Blog – CrossFit Naples

Top 5 Areas You’re Probably Not Foam Rolling


Foam Rolling has become about as trendy as skinny jeans lately, and I don’t hate it.

I’m a big believer in foam rolling, even though there is not a large amount of research to back it up. I’m a believer because of anecdotal experience, both from myself and from the athletes that I treat on a daily basis.

Foam rollers are a tool used by many fitness enthusiasts and professionals, and essentially help you to perform a technique called myofascial release on yourself.  (Note: When using a foam roller, you are not stretching the muscles. Common misconception.)  The theory, in a nutshell, is that the fascia (connective tissue) that surrounds all of our muscles, can get bound up with scar tissue and adhesions from daily use, movement patterns, etc. The foam roller is a tool that can be used to loosen these adhesions, allowing your muscles to move more freely throughout their range of motion. Again, the research is not really there, but I’ve had good results. So until I stop getting good results, I’ll continue to use it and recommend it.  Read more…

Saturday, August 1st, 2015

A) 10 Minutes: Handstand Push Up/Holds

B) 20 Minutes as Many Reps as Possible:

  • 1 Mile Run
  • 5 Minutes Max Double Unders
  • Time Remaining Max Parallette Push Ups

(RX- feet on green box)

coming Monday…


A) 10 Minute Dynamic Warmup

B) “Cindy” 20 Minute AMRAP

  • 5 Pullups
  • 10 Pushups
  • 15 Squats

Score total rounds and reps (Rx’d or scaled)

C) 50 MB Anchored Situps

5 Training Traps You Need to Avoid


We often write that training in CrossFit is a never-ending journey. You strive towards achieving your goals, but even when you meet them, you immediately set yourself new objectives for the future. There’s always more weight to be moved, more reps to be hit, you can always move faster and for longer. Fitness is a never-ending journey. But because it’s a journey, it’s easy for a traveller (or an athlete) to get snared in various pitfalls along the way that stop them in their tracks, send them down the wrong path or even make them regress in their fitness. As such, we must be wary of these common training traps that athletes fall into.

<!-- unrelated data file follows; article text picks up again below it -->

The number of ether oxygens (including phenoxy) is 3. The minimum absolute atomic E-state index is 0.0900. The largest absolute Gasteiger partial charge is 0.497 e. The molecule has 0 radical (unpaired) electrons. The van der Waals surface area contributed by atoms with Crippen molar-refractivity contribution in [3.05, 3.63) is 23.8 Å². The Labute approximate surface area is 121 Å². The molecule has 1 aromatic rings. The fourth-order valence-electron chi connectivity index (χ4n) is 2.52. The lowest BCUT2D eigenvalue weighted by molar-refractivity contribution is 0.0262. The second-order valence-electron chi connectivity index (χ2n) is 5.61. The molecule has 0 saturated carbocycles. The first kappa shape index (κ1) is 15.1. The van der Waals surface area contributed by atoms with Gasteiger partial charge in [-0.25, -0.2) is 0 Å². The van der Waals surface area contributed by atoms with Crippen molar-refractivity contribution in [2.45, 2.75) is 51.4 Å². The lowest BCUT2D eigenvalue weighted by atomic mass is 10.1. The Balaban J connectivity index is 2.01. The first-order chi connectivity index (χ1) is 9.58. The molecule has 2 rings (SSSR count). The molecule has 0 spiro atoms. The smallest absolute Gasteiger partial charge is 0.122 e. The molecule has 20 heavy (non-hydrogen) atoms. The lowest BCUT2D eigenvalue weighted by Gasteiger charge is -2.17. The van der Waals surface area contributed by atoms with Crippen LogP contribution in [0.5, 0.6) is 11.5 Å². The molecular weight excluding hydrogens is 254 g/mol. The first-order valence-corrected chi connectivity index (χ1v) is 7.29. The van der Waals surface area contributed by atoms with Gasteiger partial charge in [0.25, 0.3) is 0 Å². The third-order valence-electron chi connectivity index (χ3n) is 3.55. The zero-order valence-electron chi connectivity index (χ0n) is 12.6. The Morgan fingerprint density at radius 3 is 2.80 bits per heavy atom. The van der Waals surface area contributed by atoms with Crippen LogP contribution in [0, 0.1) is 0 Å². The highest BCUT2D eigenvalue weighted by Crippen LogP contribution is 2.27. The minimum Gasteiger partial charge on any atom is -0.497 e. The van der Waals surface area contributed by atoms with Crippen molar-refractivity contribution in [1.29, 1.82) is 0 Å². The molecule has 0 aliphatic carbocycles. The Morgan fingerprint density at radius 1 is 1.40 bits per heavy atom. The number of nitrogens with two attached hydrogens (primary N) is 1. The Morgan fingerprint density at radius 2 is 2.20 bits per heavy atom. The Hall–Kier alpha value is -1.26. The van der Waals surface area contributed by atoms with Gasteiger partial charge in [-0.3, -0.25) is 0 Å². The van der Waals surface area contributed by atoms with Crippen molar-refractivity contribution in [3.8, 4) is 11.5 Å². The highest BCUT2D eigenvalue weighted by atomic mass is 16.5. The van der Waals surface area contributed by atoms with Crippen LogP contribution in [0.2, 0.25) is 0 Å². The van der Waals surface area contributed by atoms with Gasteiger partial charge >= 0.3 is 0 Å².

Jumping from program to program
Legendary powerlifter Ed Coan once said that his ‘program’ was called ‘getting stronger’, and that was the only program he ever followed. If the programming you’re following is getting you positive results, why change things? Keep doing what you’re doing! Of course, many CrossFitters will stick to the programming on offer at their box, and trust in its variance and effectiveness to help them reach their goals. However, many athletes take advantage of open gym hours and choose to follow different programs that are easily accessible online. And there are a plethora of programs out there: squat programs, gymnastics programs, Olympic Weightlifting programs, running programs, swimming programs—the list is endless. Now, sometimes having too many choices is a bad thing. Like a kid in a candy store, it’s easy to get distracted by all the programs that are available to you.  Read more…

Thursday, July 30th, 2015


A)  Chin up for Quality (10 Minutes)

B)  12 Minute Running Clock


  • Thruster (95/65)
  • Wall Balls

With Remaining Time Run as Much Distance as Possible

SCORE: Total Distance (in meters)

coming Friday…


A)  15 Minute Dynamic Warmup & Mobility

B)  20 Minute Running Clock: Build up to a Heavy Set:

1 Squat Snatch, 1 Hang Power Snatch, 2 Overhead Squats

C)  Cash Out: Coaches Choice

See complex here

3 Reasons to Cool Down After Your WOD


Many people dismiss the cool-down as a waste of time, or simply unimportant. But if that were the case, then why is that we see Games athletes spending time on the aerodyne (a training bike that uses air resistance) immediately after the event? I witnessed several athletes making their way back to the rower after the Triple 3 event at this year’s Games to spend five to ten minutes rowing at a controlled, steady pace. The truth is that performing a cool-down after a workout is just as important as warming the body up in preparation for exercise. But why?

Benefits of cooling down
It is firstly important to note that a cool-down is different from active recovery. A cool-down consists of the actions taken immediately post-WOD while you are still at the box. ‘Active recovery’ means the steps you take to recover from a workout when you return home or on the day(s) following exercise. During an intense training effort, metabolic waste products are lodged in your body all the way down to the individual muscle cells. The fluid that surrounds them – as well as the capillaries, veins, and lungs – needs to be flushed out before you rest.

The main aim of the cool-down is to promote recovery and return the body to its pre-workout state. During a strenuous workout, your body goes through a number of stressful processes; muscle fibers, tendons and ligaments get damaged, and waste products build up within your body. The cool-down, performed properly, will assist your body in its repair process.  Read more…

Tuesday, July 28th, 2015


A)  True Negative Pullups 5×5

B)  3 Sets: 2 Minutes Each

  • 5 Burpees
  • 5 Clean and Jerks (155/100)

Rest 2 Minutes: Pick up where you left off

coming Wednesday…


A)  Teams of 2:

Partner A: Row (at steady state)

Partner B: 20 Deadlifts (180/125)

Keep DL Reps Manageable

B)  Teams of 2:

Max Rep Perfect Pushups (10 Min Cap)